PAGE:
This City’s gonna kill me. Not quite tourist season yet so things are slow at the studio and gallery. I swear, if it doesn’t stop raining. Sold four of Holly’s stars though. The blown-and-pressed ones made from obsidian she picked up on one of her Mount Rainier hikes. She figured out the melting point was up around 2900 F, 2600 with some kind of flux added (lead oxide I’m guessing, but who knows?), but still somehow managed to get our large furnace up that high. I dunno how she does it, but they look badass. Fuckin volcano. She should jump in next time. Would skin fry on contact?
Teaching a class tomorrow. Letting Holly assist again. Don’t know why she bothers — she’s already good enough to work on her own. Better than me? We’ll see. I keep telling her I can give her studio time. She keeps pretending like it’s no big deal, like she’s just passing the time. “Whatever, it’s a hobby I can’t afford,” she’d say. I could kill her for that. To think we share the same genes. She’s just jealous: she believes her fate is to live poor and die in Tacoma. No ambition. I keep thinking I’m going to visit her on her property one of these days and she’ll just be sitting out front in that rocking chair, swallowed up by the moss; the only visible part of her an outstretched hand, puffy from the rain, holding a cigarette. It’s this city, I swear. It likes her. I don’t believe in fate, but if I did I’d say I was destined to be huge.
I’m ready to start forming the octopus. In addition to the sketches, I’ve even done some research. Enteroctopus dofleini. The North Pacific Giant Octopus, largest of its kind in the world. Reaches sizes of up to 165 lbs. Makes its home right here, under the Tacoma Narrows Bridge. Amazing animal. Able to drown divers, it only lives a few years, but can lay up to a hundred thousand eggs at one time. It can eat its prey by pulling it apart with the powerful suction of its tentacles, it can bite it open with a razor-sharp beak inside its mouth, or it can literally drill a hole — in a shell, say — by licking its chops and drooling on it. Its saliva dissolves and softens the shell, and then its tiny beak goes to town on the motherfucker, opening a hole just wide enough for the octopus to slurp out the clam chowder. Smart, too: in captivity, these guys have been known to climb up an aquarium wall and remove the lid. Suicidal, but smart.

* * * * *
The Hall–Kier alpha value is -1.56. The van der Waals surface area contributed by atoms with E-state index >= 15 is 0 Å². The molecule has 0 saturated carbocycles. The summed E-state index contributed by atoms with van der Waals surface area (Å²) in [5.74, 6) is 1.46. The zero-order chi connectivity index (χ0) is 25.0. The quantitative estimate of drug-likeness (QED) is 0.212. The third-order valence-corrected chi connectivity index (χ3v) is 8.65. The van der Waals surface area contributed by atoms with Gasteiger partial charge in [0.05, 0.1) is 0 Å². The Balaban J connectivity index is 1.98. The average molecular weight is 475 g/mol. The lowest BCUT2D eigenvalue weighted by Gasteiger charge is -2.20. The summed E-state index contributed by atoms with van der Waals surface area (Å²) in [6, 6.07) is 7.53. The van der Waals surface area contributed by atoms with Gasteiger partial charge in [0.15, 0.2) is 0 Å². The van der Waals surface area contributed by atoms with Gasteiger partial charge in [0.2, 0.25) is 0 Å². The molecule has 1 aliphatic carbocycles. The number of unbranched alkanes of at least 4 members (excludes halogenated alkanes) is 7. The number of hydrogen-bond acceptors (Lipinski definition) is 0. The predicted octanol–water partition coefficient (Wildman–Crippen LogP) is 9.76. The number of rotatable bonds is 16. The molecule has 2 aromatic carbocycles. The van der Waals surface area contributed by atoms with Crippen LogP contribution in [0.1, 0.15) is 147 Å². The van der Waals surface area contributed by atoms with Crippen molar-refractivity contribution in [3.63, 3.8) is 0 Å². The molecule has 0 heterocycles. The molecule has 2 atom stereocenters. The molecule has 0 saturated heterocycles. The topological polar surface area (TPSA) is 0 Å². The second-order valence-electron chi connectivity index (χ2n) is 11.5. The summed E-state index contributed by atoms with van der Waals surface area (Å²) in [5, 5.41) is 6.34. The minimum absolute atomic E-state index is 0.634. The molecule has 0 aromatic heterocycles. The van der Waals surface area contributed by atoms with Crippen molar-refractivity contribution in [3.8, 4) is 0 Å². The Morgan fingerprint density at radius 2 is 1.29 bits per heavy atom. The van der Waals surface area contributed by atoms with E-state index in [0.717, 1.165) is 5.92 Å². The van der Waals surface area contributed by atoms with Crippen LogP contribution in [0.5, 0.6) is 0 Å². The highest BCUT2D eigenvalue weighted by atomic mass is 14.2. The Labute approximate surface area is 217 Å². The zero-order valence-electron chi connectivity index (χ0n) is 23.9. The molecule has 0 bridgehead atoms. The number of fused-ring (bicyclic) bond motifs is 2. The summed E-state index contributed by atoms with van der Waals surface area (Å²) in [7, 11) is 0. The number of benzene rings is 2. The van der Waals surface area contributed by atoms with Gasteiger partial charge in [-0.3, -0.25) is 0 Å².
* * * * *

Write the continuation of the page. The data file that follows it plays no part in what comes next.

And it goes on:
On the outside, the giant octopus is all coarse wrinkles and folds from head to tentacle, spiky even, with loose paddle-like papillae near what I guess would be its face. Underneath, however, is a beautiful bone-white animal with smooth flesh and soft undulations. I won’t be able to capture that unless I drop color on the inner flesh with frosted opaque white glass. Maybe I’ll pucker some appliqué on the surface a bit to make the spiked skin and papillae. The trick will be to attach the tentacles so it looks organic. It’s got to feel alive.
I’ve got all the soda-lime batch I need and the color rods I ordered from Olympic, Chris has loaned me a compressor and sandblaster, and I’ve got the zanfirico cane rods I’ll need for the outer color — caneworking’s the one thing I haven’t done a lot of that I’m not sure of. I’ve got my sketches all worked out, and I know how I’m going to pull this off if the damn cane will obey me and not end up sagging in a muddy mess. The tentacles are still giving me trouble, but I can work on that while the head is annealing. I’m feeling good about the whole thing: this is by far the biggest project I’ve undertaken, and I think it’s good. Really good. My ticket out of here, if I don’t fuck up.
If I’m right, then someday I’ll be famous, and you’ll read my diaries and you will nod and understand that this was the moment. The same week his girlfriend took a job in D.C. and left him, Eric Lipschitz created the first of his breakthrough series, the Giant Octopuses.
And if I’m wrong, well, Tacoma will swallow me up, too. Even as she sleeps she’s always got one eye open and watching. I feel it all the time.